Since Daily Caller reporter Neil Munro issued the Heckle Heard ‘Round The World on Friday, there has been copious debate over whether Munro was being disrespectful (he was), racist (he wasn’t, but his site’s culture of race-baiting likely egged him on), unprofessional (most definitely), or just an aggressive journalist (no). But as a working White House reporter, I have yet to hear anyone explain the fundamental reason Munro’s actions were unacceptable, and need to be sanctioned.
First and foremost, though, Neil Munro is a liar. No White House reporter believes that Munro thought the President was finished speaking four minutes into his remarks, and that cowardly attempt to save his day-pass doesn’t explain his subsequent interruptions. The stunt was obviously premeditated, and probably sanctioned, if not thought up by, Tucker Carlson, who is “proud” of Munro for soiling himself in the Rose Garden.
Munro was most decidedly disrespectful, and while that’s not a good thing, it isn’t a fatal flaw. Munro and Carlson have tried to hide behind Sam Donaldson‘s shouting of questions at Ronald Reagan to justify this. While this doesn’t happen all the time, reporters frequently yell questions to the President following remarks. I’ve shouted questions to President Obama from The Rose Garden, the East Room, and very loudly from the Marine One rope line. The press office doesn’t love this, but it’s considered within bounds.
Similarly, we’ll often try to get the President’s attention at the end of a press conference, even though we all know he works from a list. Sometimes, just letting the President hear your question can serve a purpose. For example, then-CBS News White House correspondent Chip Reid asked the President a question at the signing of the Freedom of the Press Act, even though it was a pooled press only event, with no question period. Reid broke protocol by asking a question in this setting, which is the kind of “Would you please pass the jelly?” misdemeanor that some are trying to pass this off as.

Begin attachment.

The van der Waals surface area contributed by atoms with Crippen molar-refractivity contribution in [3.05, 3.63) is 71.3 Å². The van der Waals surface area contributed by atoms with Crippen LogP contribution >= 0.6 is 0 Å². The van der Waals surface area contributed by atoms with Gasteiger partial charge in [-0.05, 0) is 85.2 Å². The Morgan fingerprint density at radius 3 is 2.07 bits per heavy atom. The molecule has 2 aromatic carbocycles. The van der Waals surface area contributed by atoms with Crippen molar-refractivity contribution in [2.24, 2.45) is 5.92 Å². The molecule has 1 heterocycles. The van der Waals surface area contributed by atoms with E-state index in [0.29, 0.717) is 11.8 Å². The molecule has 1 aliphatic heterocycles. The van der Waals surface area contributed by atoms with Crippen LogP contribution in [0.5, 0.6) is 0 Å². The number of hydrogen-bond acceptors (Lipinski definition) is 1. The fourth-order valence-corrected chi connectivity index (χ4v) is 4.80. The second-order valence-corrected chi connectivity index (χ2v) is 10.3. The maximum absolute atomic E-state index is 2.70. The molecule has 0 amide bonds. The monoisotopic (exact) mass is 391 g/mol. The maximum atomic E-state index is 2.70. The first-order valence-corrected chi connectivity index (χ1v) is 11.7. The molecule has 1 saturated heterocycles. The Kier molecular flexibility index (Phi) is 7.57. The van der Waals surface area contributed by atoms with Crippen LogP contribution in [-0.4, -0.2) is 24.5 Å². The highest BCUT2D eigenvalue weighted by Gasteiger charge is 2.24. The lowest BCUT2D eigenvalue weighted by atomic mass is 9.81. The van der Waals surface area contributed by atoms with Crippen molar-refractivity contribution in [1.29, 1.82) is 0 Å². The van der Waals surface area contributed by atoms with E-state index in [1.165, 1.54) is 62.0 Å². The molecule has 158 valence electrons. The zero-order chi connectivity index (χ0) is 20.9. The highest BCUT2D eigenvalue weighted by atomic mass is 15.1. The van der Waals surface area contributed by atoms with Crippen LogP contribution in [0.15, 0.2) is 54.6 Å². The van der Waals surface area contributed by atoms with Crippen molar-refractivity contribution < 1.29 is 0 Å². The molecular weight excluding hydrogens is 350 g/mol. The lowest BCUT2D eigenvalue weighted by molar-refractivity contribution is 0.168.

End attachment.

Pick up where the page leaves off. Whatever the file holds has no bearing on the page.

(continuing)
But one thing we don’t do is interrupt the President during announcements, speeches, or other events where he’s delivering prepared remarks. Munro defended his actions by contemptuously defaming his colleagues as unwilling to ask tough questions, which simply isn’t true, and further stuck a thumb in the eye of every reporter on the beat by violating an important protocol.
Does Munro think that every reporter in that Rose Garden wouldn’t have loved to have asked the President a question, hasn’t achieved their position through hard work? His attempt to take a shortcut around that was insulting, but also not the real problem.
If we all just decided to yell out a question whenever we felt strongly about it, the President would never get through a single set of remarks, as evidenced by the post-press conference free-for-alls that Munro cites in his defense. This isn’t just a White House protocol, it’s part of being a professional reporter. See how long you’d stay on the Romney bus doing that. If you want to be some kind of heckling ambush reporter, that’s fine, but then you need to find your own way within earshot of the President. Good luck with that.
Munro doesn’t have a hard pass to revoke, but the White House needs to sanction him in some way, with at least a lengthy suspension. Not to do so risks turning every presidential announcement into a chaotic, inaudible mess, and insults all of the reporters who abide by this minimal standard of professionalism.
Here’s the clip of Munro’s heckling again, so you can see how he repeatedly “accidentally” interrupted the President:
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